Industrial communism faired no better than its agricultural counterpart. Mao bequeathed to Deng a pattern of steadily deteriorating ethical content in party slogans.
When industrial production had not kept pace with his projections, Mao changed the ideal from "to work according to one's abilities and to be compensated according to one's labor" to a phrase more characteristic of serfdom: "from each according to his ability, to each according to his need."
Angry workers, angry students
But Mao's semantic deceptions did not placate angry workers, and Deng was forced to devise other slogans that could justify his party's broken promises. Thus was born Deng's notion of "the primitive stage of socialism." Again, however, it was not enough to satisfy the Chinese people.
Next, Hu Yaobang and Zhao Ziyang used the concept of "post-industrial socialism" to make further excuses for the failures of the CCP's plans. (Editor's note: Hu served as general secretary of the CCP between 1980-1987. When student demonstrations forced his resignation, he was replaced by Zhao, whose tenure ended with the Tiananmen Square protests in 1989 when he was ousted and put under house arrest.)
But by this time, very few people still believed what the CCP had to say. No amount of rephrasing and updating the party line could make up for 50 years of broken promises.
Mao declared China a Communist state in October 1949
The biggest promise that the party broke involved human rights. Chinese Communists had been the first human rights activists in Chinese history. In fact, the early popularity of communism in China was a direct result of the ideals it preached on human rights.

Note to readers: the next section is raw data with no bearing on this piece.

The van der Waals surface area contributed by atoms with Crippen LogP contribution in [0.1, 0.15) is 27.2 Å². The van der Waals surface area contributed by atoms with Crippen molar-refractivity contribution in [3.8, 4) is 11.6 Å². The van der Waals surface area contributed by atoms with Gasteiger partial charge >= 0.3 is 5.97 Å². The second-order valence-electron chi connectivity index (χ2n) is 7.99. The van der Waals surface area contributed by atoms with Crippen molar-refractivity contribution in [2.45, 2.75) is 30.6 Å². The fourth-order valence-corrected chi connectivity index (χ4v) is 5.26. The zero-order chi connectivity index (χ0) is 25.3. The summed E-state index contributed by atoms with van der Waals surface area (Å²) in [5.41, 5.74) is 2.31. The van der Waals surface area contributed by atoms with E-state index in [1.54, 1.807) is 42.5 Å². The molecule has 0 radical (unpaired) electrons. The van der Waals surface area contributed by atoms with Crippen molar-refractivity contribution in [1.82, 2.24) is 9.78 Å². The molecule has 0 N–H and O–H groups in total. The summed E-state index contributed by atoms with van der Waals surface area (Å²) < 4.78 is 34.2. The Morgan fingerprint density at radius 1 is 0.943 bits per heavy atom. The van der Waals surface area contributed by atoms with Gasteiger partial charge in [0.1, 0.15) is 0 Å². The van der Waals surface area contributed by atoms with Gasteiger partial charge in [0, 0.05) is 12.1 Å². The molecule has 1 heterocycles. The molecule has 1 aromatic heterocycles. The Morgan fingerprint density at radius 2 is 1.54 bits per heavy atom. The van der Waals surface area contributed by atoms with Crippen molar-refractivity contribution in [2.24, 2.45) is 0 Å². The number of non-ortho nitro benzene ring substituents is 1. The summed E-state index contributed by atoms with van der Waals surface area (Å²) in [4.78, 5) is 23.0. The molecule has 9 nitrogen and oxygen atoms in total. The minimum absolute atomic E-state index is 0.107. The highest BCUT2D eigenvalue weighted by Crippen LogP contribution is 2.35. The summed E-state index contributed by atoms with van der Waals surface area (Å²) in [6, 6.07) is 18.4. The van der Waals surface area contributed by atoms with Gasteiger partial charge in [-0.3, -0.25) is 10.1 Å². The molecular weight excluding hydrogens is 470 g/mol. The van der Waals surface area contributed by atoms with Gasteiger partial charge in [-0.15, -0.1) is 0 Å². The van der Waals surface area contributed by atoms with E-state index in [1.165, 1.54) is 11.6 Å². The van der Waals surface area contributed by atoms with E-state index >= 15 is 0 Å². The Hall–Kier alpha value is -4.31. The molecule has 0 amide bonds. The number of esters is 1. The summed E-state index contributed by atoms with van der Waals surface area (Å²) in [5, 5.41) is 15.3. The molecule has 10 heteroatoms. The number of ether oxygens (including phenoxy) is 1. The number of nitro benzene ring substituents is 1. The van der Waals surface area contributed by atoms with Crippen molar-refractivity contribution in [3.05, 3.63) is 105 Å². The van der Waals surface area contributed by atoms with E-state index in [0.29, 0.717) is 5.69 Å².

But it was Marxism's dictatorship of the proletariat that turned human rights into a mere tool for consolidation of political power. The Communist Party has refused to share its rights and powers with anyone, which is why for 50 years a group of people under the guidance of certain intellectuals has jumped at any excuse to protest CCP rule.
For the first 30 years, this group relied on the ideals of communism to attack the policies of China's Communist rulers. Or, as Mao put it, the opposition was "waving a red banner to oppose the red banner."
But 20 years ago, beginning with the Democracy Wall movement, people began to oppose the one-party dictatorship openly. The ideals of the Democracy Wall became a new banner with which to protest oppression and pursue liberty, and ushered in a new tide of democratic activism.
This pro-democracy sentiment spread quickly, due not only to broken promises, but also to the party's commitment to a one-party dictatorship and to its bureaucratic bourgeoisie.
Even if we say that creating extreme dissatisfaction among the people was the most important result of Mao's communism, we still can't say that it completely lacked legality. But Deng and his successors' have "hung up a sheep's head to sell dog meat." They have used Communist slogans to disguise the bureaucratic capitalism they have created.
This is completely unjust. History and the Chinese people demand a new regime.
Wei Jingsheng, one of China's most prominent dissidents in the United States, is currently a visiting scholar in the School of International and Public Affairs at Columbia University in New York.